The United States economy shrank for the first time in nine years during 1991, the Commerce Department said yesterday, and last year's closing quarter was even weaker than estimated a month ago.

In the final three months of 1991, national output expanded at only a 0.4 percent annual rate instead of 0.8 percent, the department said in a second and final revision of its growth estimates for the quarter. As a result, for all of 1991, total production of goods and services contracted by 0.7 percent - the first decrease in annual output in nine years since a 2.2 percent fall during the recession year 1982.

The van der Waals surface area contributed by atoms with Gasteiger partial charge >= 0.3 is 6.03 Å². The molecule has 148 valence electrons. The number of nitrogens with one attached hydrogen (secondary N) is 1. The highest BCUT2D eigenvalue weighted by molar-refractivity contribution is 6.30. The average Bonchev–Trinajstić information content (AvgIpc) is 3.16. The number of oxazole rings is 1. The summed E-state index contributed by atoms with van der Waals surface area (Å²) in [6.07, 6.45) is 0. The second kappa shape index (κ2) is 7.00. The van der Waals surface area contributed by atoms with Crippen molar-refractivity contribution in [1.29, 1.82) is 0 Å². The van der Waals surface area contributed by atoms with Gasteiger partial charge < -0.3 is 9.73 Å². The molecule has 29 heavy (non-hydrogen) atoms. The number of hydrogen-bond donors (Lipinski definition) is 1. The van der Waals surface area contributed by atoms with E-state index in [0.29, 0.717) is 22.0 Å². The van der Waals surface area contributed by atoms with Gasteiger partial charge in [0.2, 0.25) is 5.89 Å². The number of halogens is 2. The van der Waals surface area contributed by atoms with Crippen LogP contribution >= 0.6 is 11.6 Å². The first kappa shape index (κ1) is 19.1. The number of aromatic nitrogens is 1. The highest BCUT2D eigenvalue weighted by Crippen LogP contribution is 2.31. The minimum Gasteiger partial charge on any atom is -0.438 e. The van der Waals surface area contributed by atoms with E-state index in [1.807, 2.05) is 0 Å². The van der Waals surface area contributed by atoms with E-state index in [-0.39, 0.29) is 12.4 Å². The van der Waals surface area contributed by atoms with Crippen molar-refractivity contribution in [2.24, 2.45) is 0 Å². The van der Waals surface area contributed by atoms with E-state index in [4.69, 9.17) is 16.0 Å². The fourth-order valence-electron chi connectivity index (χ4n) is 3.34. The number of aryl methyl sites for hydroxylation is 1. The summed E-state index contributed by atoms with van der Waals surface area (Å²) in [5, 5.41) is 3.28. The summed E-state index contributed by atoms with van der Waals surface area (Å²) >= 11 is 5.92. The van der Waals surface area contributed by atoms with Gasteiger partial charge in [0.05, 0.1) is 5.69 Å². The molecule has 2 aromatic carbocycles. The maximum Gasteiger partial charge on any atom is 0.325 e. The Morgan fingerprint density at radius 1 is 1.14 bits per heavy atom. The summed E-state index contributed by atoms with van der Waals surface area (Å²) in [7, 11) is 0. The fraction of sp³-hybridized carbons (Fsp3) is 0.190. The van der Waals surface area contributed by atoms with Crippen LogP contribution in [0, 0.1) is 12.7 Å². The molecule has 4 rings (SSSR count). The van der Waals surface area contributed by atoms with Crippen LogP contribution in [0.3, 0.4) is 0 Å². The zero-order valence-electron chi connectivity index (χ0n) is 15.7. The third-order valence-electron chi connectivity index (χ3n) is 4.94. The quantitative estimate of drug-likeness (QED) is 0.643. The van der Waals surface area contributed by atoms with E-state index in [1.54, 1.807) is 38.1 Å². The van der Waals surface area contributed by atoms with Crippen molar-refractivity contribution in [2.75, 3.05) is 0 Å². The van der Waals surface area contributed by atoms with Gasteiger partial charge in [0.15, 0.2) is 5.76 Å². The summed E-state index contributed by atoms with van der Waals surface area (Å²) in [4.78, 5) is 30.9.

The department said the main factors in revising down its fourth-quarter estimate for gross domestic product were weaker exports than previously estimated as well as a smaller economic contribution from restocking of inventories.

The GDP is expected to grow at a more vigorous pace this year, with many economists forecasting annual rates of growth of 2 to 3 percent in the first half.

We want to hear, did we miss an angle we should have covered? Should we come back to this topic? Or just give us a rating for this story. We want to hear from you.